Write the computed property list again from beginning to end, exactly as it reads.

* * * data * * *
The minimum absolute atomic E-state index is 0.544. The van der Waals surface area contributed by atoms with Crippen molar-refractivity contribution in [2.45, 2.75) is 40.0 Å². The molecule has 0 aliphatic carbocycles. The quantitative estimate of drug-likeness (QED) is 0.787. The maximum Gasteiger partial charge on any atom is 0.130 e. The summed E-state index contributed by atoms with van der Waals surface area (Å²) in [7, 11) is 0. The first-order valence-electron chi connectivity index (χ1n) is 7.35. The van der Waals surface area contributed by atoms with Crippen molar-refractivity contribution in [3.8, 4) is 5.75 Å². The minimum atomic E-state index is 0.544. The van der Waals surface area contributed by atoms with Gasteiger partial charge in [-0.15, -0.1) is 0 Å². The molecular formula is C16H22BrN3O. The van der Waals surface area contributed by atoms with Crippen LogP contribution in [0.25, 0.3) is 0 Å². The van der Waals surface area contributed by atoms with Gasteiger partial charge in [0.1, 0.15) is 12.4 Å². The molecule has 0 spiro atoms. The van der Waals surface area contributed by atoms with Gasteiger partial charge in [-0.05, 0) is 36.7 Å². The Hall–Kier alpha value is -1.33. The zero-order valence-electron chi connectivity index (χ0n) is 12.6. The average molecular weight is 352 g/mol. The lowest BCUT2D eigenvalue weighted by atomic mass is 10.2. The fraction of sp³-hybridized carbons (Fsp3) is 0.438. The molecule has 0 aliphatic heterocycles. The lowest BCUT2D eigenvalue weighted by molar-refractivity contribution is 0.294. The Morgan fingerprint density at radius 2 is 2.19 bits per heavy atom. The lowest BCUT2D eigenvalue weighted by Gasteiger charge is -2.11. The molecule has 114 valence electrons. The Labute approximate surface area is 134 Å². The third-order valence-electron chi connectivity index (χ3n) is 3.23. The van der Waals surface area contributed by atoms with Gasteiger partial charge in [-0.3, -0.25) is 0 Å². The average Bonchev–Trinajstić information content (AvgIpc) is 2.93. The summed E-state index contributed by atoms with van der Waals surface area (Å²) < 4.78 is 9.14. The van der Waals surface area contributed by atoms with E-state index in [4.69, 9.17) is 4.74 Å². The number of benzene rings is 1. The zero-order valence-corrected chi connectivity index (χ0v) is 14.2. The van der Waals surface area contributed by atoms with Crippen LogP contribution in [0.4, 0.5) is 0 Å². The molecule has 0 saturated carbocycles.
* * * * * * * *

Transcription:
The minimum absolute atomic E-state index is 0.544. The van der Waals surface area contributed by atoms with Crippen molar-refractivity contribution in [2.45, 2.75) is 40.0 Å². The molecule has 0 aliphatic carbocycles. The quantitative estimate of drug-likeness (QED) is 0.787. The maximum Gasteiger partial charge on any atom is 0.130 e. The summed E-state index contributed by atoms with van der Waals surface area (Å²) in [7, 11) is 0. The first-order valence-electron chi connectivity index (χ1n) is 7.35. The van der Waals surface area contributed by atoms with Crippen molar-refractivity contribution in [3.8, 4) is 5.75 Å². The minimum atomic E-state index is 0.544. The van der Waals surface area contributed by atoms with Gasteiger partial charge in [-0.15, -0.1) is 0 Å². The molecular formula is C16H22BrN3O. The van der Waals surface area contributed by atoms with Crippen LogP contribution in [0.25, 0.3) is 0 Å². The van der Waals surface area contributed by atoms with Gasteiger partial charge in [0.1, 0.15) is 12.4 Å². The molecule has 0 spiro atoms. The van der Waals surface area contributed by atoms with Gasteiger partial charge in [-0.05, 0) is 36.7 Å². The Hall–Kier alpha value is -1.33. The zero-order valence-electron chi connectivity index (χ0n) is 12.6. The average molecular weight is 352 g/mol. The lowest BCUT2D eigenvalue weighted by atomic mass is 10.2. The fraction of sp³-hybridized carbons (Fsp3) is 0.438. The molecule has 0 aliphatic heterocycles. The lowest BCUT2D eigenvalue weighted by molar-refractivity contribution is 0.294. The Morgan fingerprint density at radius 2 is 2.19 bits per heavy atom. The lowest BCUT2D eigenvalue weighted by Gasteiger charge is -2.11. The molecule has 114 valence electrons. The Labute approximate surface area is 134 Å². The third-order valence-electron chi connectivity index (χ3n) is 3.23. The van der Waals surface area contributed by atoms with Gasteiger partial charge in [-0.3, -0.25) is 0 Å². The average Bonchev–Trinajstić information content (AvgIpc) is 2.93. The summed E-state index contributed by atoms with van der Waals surface area (Å²) < 4.78 is 9.14. The van der Waals surface area contributed by atoms with E-state index in [4.69, 9.17) is 4.74 Å². The number of benzene rings is 1. The zero-order valence-corrected chi connectivity index (χ0v) is 14.2. The van der Waals surface area contributed by atoms with Crippen LogP contribution in [0.4, 0.5) is 0 Å². The molecule has 0 saturated carbocycles.